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SHARPS bid adieu to 16-year volunteer
Manteca Police Chief Nick Obligacion, left, and Shorty Wolf share a laugh over challenge coins. - photo by HIME ROMERO/The Bulletin

Short in stature, huge in heart for everyone he has met in the Manteca, Ripon and Escalon communities, “Shorty” Wolf, 84, is moving to his native Oklahoma today to live with son Michael Wolf.

Wolf moved to Manteca at the age of 10 with his family in 1940.

Wolf greeted some 30 friends crowding around him at the Union Road and Yosemite Avenue McDonalds Friday morning at a breakfast hosted by his fellow Seniors Helping Area Residents and Police volunteers. Wolf has served as a SHARP volunteer for 16 years.

McDonalds has served as his breakfast stop four out of five days each week before heading off to the police department for his routine shifts.

Manteca Police Chief Nick Obligacion was there to wish Wolf well and give him a chief’s challenge coin for him to carry in his pocket.  The chief also paid for everyone’s breakfast at the restaurant.  There was a level of sadness in the air with the passing of his wife Donna just two weeks prior.

An appreciated sketch artist, he would sit at a booth every week at McDonalds and use window light with his colored pencils in hand to make his creations – most of which he has given away to friends and onlookers.  It all began with landscapes before he branched off into animals and school mascots that he has presented to the elementary schools he visits in delivering materials for the Give Every Child a Chance program.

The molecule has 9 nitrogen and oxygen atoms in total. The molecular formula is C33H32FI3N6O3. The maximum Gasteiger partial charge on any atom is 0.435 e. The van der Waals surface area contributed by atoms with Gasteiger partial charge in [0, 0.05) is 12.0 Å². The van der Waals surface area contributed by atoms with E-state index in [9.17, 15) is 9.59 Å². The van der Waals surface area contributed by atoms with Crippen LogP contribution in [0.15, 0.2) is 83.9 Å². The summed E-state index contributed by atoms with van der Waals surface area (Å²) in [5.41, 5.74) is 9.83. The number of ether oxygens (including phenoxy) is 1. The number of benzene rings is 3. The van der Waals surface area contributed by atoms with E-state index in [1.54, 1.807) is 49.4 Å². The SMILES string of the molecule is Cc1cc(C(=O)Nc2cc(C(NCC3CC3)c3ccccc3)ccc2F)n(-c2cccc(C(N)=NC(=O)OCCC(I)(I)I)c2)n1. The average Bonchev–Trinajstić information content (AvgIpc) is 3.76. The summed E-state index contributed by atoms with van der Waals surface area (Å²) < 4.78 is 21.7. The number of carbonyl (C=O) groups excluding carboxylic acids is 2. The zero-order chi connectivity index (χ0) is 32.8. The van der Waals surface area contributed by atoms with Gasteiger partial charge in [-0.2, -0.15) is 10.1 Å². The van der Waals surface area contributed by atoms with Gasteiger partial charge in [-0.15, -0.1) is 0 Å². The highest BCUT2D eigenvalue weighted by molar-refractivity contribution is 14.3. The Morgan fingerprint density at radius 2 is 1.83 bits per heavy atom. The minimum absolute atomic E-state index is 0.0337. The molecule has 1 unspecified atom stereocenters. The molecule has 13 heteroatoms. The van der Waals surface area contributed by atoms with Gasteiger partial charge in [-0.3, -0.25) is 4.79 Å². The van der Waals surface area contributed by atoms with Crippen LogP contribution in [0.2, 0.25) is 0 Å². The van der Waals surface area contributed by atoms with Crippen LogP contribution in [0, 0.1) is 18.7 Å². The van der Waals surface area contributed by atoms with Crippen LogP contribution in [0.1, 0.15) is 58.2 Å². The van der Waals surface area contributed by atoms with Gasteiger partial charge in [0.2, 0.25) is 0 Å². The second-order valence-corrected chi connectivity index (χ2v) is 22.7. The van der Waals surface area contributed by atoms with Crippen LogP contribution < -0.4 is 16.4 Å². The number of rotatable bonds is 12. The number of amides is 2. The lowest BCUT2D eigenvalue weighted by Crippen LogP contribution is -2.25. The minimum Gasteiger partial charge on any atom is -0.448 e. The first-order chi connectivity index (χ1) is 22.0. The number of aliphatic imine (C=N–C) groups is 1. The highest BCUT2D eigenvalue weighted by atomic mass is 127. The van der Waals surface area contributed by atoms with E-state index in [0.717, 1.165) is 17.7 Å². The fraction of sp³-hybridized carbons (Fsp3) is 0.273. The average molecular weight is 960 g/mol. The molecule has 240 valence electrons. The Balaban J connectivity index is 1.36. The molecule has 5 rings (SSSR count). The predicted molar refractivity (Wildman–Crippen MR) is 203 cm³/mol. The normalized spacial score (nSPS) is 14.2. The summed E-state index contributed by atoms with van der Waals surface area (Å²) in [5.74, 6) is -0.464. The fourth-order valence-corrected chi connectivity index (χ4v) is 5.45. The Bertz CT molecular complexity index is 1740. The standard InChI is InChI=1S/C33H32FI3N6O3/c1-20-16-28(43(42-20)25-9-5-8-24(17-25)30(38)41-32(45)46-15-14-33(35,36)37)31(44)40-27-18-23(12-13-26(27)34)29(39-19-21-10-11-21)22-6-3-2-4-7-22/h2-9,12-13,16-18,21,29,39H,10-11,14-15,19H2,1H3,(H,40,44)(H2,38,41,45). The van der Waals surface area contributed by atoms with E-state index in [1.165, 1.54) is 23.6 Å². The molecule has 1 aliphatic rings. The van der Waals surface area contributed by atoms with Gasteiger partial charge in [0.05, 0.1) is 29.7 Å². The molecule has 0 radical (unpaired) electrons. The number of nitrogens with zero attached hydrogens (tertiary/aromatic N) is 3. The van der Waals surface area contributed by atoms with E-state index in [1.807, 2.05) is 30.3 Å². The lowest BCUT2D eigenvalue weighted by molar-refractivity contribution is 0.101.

Just about every elementary school office in the region has a piece of Shorty’s art work on their walls.

His SHARPS’ partner Bob Pfirmann said when they worked together driving to Ripon and Escalon educational facilities; they would always make a coffee stop at the new McDonalds in Ripon near Highway 99.  If there were any kids in the eatery, Shorty would always take the time to walk over to them and hand out the stick-on police badges, Pfirmann said.  And there is one retired man always sitting in his open garage when we passed, he added, always having to stop and say hello.

A former chief of the Oceanside New York Fire Department with over 200 firefighters, Pfirmann said there would always be a table at McDonalds with the same women chatting and having coffee as they walked in the door. Wolf never failed to take the time to make the rounds and get them laughing, Pfirmann said.

Everyone in the Manteca SHARPS unit refers to the former New York firefighter as “Chief.”  Once a fire chief, you are always a fire chief, they have told him. He and Wolf are both 84 – six months apart in age.

Pfirmann noted that Wolf once worked for CalFire in a region between Fresno and Bakersfield after being a produce trucker in Oregon.

 “When we worked together, we always were sharing fire stories,” he quipped.  “He’s a tough old bird. He had a sports car when he was younger and got stopped several times for doing more than 100 miles an hour – finally totaling it.”

Wolf is moving to a town of 600 people where he says he plans to get to know everyone there in the first week – since he will become number 601 – while continuing his sketching with his colored pencils.  He has a warm spot in his heart for Oklahoma where he still remembers his first grade teacher Rubina Couch because she was a cousin in that one room school house long ago.

He said he and his siblings were in her multi-grade classroom along with her three boys and two of his brothers and five other school kids at Nellie School located in a “wide place in the road” on the top of a hill.  Being related to her, you knew who “would catch hell” when we were out of line, Wolf said.

Loid Shipp worked with Shorty since he signed up for SHARP many years ago, started out riding the department mule on the Tidewater Bike Path under Wolf’s mentoring. 

Shorty’s real name is Carrol Gleen Wolf.